Forced marriage and protection orders
Forced marriage in the news
Forced marriage hit the headlines recently when an investigation by the Times revealed British victims of forced marriages overseas were required to repay the costs of their repatriation. Such was the public outrage that Foreign Secretary Jeremy Hunt announced a change of policy:
"I have decided the victims of forced marriage who are helped to return to the UK by the Foreign Office forced marriage repatriation unit will no longer be asked to take out a loan for their repatriation costs."
He went on to say that the aim will be to ensure that the costs are borne by the perpetrators and not the victims.
A criminal offence
Forced marriage became a specific criminal offence in 2014, carrying a maximum penalty of seven years imprisonment. 'Force' encompasses physical and psychological threats, emotional, financial and sexual abuse, including being held unlawfully captive, assaulted and raped. According to statistics, the Forced Marriage Unit (FMU) dealt with 1,196 cases in 2018.
Interestingly, since the law came into force, there have been few convictions. Recently, in May 2018, a mother was jailed for four and a half years after taking her seventeen-year-old daughter to Pakistan and forcing her to marry a man twice her age.
The FMU saw 1,200 cases reported during 2017, but the true number of victims is estimated to be between 5,000 and 8,000. Part of the issue is awareness; according to a recent BBC news article, the vast majority of women aren't aware forced marriage is illegal.
Family issues are also a major factor. However, the perpetrators are often members of the victim's own family, who may use manipulative tactics to coerce victims into supposed 'holidays' abroad, only for them to find that a wedding has been prearranged.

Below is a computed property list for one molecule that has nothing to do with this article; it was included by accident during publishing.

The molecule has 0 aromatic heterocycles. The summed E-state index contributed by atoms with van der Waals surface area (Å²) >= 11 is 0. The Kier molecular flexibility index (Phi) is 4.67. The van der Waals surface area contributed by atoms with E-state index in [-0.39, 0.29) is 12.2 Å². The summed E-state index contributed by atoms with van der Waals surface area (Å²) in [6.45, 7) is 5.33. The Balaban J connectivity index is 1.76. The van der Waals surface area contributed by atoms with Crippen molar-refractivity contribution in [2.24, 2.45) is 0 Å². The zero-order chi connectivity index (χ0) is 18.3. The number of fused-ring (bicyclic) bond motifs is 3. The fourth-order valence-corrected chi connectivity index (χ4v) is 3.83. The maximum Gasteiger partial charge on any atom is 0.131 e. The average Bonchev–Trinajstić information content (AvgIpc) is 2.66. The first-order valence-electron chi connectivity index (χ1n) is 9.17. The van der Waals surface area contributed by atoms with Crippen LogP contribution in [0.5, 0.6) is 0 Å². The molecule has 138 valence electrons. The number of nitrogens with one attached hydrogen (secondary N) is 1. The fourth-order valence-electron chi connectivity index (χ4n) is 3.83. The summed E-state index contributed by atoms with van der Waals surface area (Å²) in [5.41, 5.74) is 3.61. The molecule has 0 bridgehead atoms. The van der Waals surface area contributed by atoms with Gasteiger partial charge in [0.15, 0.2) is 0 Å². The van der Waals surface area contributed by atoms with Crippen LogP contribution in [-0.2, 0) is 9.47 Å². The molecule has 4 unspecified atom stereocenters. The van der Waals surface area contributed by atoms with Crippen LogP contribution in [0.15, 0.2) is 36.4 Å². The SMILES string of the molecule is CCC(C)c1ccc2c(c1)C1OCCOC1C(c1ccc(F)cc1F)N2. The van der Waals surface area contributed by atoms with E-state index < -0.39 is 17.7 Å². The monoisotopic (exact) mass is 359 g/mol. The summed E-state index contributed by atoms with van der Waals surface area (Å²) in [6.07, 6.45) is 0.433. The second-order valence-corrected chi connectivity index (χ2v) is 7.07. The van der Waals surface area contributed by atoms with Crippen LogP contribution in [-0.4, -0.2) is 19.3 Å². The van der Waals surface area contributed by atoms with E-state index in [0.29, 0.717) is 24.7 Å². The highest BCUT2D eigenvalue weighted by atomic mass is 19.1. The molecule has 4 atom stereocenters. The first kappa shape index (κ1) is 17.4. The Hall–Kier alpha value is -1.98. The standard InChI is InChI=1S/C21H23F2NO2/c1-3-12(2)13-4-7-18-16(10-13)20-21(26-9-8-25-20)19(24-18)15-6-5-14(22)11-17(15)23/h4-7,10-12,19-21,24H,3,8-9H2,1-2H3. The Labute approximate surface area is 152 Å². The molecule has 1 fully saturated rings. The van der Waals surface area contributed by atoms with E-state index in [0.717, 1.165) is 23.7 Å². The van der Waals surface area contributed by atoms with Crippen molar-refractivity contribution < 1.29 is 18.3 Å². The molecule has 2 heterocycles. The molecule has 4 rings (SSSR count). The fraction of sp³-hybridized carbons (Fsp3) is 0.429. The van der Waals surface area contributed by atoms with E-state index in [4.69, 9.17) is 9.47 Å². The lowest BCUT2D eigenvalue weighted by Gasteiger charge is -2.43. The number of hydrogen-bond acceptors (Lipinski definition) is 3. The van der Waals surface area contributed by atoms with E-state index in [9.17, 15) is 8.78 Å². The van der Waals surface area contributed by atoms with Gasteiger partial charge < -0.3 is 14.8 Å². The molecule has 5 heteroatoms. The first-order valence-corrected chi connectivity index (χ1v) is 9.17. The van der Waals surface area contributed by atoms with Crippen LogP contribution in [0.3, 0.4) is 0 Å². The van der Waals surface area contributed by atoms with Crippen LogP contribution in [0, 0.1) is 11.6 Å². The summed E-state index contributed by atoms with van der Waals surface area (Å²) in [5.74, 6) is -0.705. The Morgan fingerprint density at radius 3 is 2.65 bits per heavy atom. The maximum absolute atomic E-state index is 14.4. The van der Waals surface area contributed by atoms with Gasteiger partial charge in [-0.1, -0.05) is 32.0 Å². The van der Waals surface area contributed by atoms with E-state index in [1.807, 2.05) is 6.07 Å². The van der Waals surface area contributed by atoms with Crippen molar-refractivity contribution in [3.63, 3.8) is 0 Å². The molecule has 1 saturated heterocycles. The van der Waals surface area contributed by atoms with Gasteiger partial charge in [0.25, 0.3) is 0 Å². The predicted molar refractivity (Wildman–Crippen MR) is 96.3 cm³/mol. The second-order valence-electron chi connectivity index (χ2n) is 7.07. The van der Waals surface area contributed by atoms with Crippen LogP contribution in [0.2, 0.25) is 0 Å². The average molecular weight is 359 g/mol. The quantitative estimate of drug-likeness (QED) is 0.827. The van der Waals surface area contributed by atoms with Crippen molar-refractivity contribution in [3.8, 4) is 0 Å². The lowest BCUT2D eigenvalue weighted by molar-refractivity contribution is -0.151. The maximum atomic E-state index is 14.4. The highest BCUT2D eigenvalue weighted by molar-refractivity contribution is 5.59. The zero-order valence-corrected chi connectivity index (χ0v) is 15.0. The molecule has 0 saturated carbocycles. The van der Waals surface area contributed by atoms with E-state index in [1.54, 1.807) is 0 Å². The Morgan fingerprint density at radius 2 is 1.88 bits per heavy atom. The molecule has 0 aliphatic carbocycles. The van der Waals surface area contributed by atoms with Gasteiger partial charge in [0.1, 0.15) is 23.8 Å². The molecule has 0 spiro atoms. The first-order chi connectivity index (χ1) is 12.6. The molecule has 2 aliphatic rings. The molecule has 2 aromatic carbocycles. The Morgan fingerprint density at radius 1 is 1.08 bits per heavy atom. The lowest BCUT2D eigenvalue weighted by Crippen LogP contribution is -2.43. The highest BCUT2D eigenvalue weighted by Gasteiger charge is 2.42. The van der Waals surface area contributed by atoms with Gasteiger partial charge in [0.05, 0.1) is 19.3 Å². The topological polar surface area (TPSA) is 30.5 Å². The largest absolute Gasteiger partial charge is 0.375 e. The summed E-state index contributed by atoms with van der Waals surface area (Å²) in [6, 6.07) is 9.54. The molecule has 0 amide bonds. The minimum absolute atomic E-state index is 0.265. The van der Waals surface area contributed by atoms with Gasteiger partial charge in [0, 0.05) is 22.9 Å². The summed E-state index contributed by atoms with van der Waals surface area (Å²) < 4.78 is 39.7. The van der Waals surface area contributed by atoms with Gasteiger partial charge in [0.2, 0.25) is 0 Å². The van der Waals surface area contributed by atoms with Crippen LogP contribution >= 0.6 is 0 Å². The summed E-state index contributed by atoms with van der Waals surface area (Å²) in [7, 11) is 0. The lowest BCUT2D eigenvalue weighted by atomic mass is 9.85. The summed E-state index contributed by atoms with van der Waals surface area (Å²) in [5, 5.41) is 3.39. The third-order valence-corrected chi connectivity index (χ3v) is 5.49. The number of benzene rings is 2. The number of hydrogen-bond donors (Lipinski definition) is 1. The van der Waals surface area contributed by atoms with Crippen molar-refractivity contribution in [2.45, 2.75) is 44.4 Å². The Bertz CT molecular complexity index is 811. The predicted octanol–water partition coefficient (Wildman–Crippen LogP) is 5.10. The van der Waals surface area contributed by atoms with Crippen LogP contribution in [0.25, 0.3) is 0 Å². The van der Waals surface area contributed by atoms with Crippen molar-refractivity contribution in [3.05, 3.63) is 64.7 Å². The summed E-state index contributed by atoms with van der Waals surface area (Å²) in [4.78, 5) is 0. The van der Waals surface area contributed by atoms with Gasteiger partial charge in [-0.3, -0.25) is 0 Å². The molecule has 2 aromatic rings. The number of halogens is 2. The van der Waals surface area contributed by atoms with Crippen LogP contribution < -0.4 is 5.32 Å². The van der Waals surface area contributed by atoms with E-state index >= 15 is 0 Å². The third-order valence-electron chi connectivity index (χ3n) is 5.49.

Commonly, there are multiple family members and friends of family involved, making it hard for victims to seek help for fear of retribution; equally, victims may be very young and impressionable and may not wish to prosecute parents, who they still love, and see them face a prison sentence.
Prevention - Forced Marriage Protection Orders
One of the measures for prevention is the use of Forced Marriage Protection Orders (FMPOs). These can be made in a civil court against any individual suspected of trying to force a victim into marriage. A breach of an FMPO is a criminal offence with a maximum penalty of five years imprisonment. FMPOs can demand the confiscation of passports, the prevention of trips abroad and/or require relatives to cease intimidation of or violence against the victim.
According to statistics from the Ministry of Justice, the number of applications for FMPOs is still small, although there is an upward trend since their introduction. The majority of victims are very young; of the 278 FMPO applications in 2017, 68% were from applicants aged 17 and under.
It doesn't just affect women
According to the FMU, some 15% of identified victims are male. A spokesperson from the charity Karma Nirvana, that helps forced marriage victims, said,
"Men from minority communities find it very difficult to speak out about abuse…We've spoken to some men who are gay and have been forced into a marriage that they do not want."
Sensitivity, confidentiality and speed, however, are essential when dealing with forced marriage cases. If you are in a forced marriage, or trying to prevent one, contact one of our supportive team in London (West Drayton) on 01895 449288 or in Hertfordshire (St Albans) on 01727 840900, or by email via our contact page.